“The repossessed land has been returned to the city’s land bank,” said Deputy Mayo Takele Uma, while presenting last fiscal year’s report to the city council.


Addis Abeba City Administration has reclaimed land plots covering a total of 41ha “illegally” possessed by real estate developers.

The move from the city’s Land Management & Development Bureau followed the housing and real estate audit that was launched this year and conducted for the past five months. Composed of eight members and chaired by a representative from the Office of the Mayor, the audit team kicked off operations last December.

It audited 139 real estate developers, which have leased land from the City Administration since 2005. The audit aimed at making sure whether the lands were utilised for the appropriate purpose or not.

Finalised recently, the audit discovered lands that were illegally seized by developers and housing units that were not delivered to the home buyers for an extended period of time.


“The repossessed land has been returned to the city’s land bank,” said Deputy Mayo Takele Uma, while presenting last fiscal year’s report to the city council.

Along with the repossessed land, the City Administration made the real estate developers deliver 732 delayed housing units to the home buyers.


“The housing units weren’t transferred to the home buyers on time because of the City Administration’s failures and real estate developers’ ‘greediness’,” Takele said.

The audit also discovered 1,743 housing units built by four real estate firms and transferred to home buyers that do not have title deeds. The City Administration passed a decision to grant title deeds to the home buyers. Out of the total houses, 472 of them were built by Ayat Real Estate S.C, one of the pioneer real state firms.




“We’ve started giving the title deeds to homeowners,” said Beyene Lambiso, director of land lease follow-up and revenue collection. “We expect all of them to receive the documents within two months.”

The country has around 630 real estate investment companies with a registered investment capital of 3.5 billion Br. In the last decade, the real estate industry contributed 12.5pc to domestic growth. Incomes generated by the real estate market have also been growing at an average rate of 14.1pc annually.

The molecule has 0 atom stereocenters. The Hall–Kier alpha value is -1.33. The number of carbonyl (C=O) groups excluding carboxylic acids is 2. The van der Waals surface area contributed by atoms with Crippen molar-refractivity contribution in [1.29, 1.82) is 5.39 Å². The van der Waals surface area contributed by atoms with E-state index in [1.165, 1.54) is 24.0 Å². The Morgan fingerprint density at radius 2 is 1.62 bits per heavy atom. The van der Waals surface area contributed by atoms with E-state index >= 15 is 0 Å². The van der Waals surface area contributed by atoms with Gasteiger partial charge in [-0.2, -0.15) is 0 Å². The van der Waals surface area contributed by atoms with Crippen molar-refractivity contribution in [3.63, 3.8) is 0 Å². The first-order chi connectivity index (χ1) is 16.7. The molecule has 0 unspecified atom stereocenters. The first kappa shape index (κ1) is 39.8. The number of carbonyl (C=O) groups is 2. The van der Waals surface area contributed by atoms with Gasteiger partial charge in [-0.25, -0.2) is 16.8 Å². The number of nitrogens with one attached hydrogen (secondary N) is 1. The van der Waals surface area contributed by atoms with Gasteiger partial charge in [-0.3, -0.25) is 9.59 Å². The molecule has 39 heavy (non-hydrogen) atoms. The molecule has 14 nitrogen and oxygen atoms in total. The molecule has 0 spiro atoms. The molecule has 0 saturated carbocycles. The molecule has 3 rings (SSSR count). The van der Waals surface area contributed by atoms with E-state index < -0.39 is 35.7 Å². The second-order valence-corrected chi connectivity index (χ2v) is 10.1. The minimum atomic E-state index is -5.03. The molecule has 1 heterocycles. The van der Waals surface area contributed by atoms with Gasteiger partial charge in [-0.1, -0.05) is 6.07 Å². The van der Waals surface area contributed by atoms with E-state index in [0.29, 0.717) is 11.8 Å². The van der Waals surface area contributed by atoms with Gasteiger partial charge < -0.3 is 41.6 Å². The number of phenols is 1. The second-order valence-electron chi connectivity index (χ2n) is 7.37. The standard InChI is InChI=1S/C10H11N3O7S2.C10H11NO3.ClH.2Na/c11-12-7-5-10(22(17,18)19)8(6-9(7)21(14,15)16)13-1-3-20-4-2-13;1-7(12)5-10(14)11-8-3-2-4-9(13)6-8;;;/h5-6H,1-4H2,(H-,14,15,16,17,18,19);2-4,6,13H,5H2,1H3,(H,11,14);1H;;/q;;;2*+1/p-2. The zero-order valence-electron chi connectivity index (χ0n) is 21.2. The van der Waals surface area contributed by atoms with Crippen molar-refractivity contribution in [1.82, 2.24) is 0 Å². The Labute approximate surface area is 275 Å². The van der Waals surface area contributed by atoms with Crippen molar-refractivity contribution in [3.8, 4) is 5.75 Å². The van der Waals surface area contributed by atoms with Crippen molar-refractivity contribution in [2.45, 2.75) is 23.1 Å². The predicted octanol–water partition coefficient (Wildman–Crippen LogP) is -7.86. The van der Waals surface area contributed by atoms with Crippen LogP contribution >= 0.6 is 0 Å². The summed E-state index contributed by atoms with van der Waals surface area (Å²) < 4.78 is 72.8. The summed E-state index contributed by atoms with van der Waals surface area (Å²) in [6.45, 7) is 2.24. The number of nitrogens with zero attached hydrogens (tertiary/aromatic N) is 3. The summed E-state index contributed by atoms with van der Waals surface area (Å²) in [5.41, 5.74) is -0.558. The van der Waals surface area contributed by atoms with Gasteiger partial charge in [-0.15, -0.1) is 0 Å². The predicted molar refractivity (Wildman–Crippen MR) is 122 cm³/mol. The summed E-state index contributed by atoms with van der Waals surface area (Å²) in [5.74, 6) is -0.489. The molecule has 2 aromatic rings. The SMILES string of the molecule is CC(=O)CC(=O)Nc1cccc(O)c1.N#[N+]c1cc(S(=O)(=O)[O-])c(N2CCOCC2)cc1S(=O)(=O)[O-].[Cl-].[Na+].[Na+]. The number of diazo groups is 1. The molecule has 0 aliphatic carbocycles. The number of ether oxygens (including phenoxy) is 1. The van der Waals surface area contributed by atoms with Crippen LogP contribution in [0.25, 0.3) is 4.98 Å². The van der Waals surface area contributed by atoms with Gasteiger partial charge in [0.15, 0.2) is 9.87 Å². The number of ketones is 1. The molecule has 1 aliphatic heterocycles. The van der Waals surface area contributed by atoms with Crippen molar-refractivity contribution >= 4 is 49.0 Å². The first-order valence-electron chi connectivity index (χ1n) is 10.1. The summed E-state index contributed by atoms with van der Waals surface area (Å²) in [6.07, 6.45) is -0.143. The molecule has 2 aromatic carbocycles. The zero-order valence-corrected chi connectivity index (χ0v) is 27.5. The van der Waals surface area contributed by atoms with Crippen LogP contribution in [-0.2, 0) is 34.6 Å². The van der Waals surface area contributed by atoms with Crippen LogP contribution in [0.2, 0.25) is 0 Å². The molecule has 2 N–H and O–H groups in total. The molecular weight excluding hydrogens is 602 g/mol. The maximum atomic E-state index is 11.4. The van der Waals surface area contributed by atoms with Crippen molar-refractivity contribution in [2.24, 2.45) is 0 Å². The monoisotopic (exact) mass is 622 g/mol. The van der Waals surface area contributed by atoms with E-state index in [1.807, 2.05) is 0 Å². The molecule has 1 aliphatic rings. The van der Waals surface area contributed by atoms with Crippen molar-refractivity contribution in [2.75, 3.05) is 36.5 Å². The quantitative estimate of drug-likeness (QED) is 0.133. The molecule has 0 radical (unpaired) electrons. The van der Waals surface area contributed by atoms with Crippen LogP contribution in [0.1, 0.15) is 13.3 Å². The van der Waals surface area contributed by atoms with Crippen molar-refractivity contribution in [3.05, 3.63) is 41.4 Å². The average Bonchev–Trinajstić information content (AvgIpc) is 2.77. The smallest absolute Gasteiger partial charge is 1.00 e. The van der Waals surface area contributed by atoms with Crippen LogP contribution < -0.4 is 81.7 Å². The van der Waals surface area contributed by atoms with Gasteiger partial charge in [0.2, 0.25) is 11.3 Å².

The audit on the lands that were taken for investment has also discovered that over 25,000 plots that cover a total of 600ha of land remained undeveloped. In response to this, last year the City Administration repossessed undeveloped land from 95 companies, 18 diplomatic missions and 11 government institutions totaling 1.3 million square metres.

Yiheyis Mitiku, a lecturer of land management at the Kotebe Metropolitan University, appreciates the City Administration’s actions.


“Repossessing the land is not enough,” he said. “The lands should be used to improve the life of the city’s residents.”

Yiheyis recommends that the City Administration review the land resource usage policy and perform extensive research on the land and housing problems of the city.

“Before giving the land to a real estate firm, the Administration should check whether the firm is capable or not and follow up on them at every stage,” he added.

Asmelash G.Geziabher, deputy director of Ayat Real Estate Firm S.C, told Fortune he knows nothing of the issue.



PUBLISHED ON Aug 17,2019 [ VOL 20 , NO 1007]



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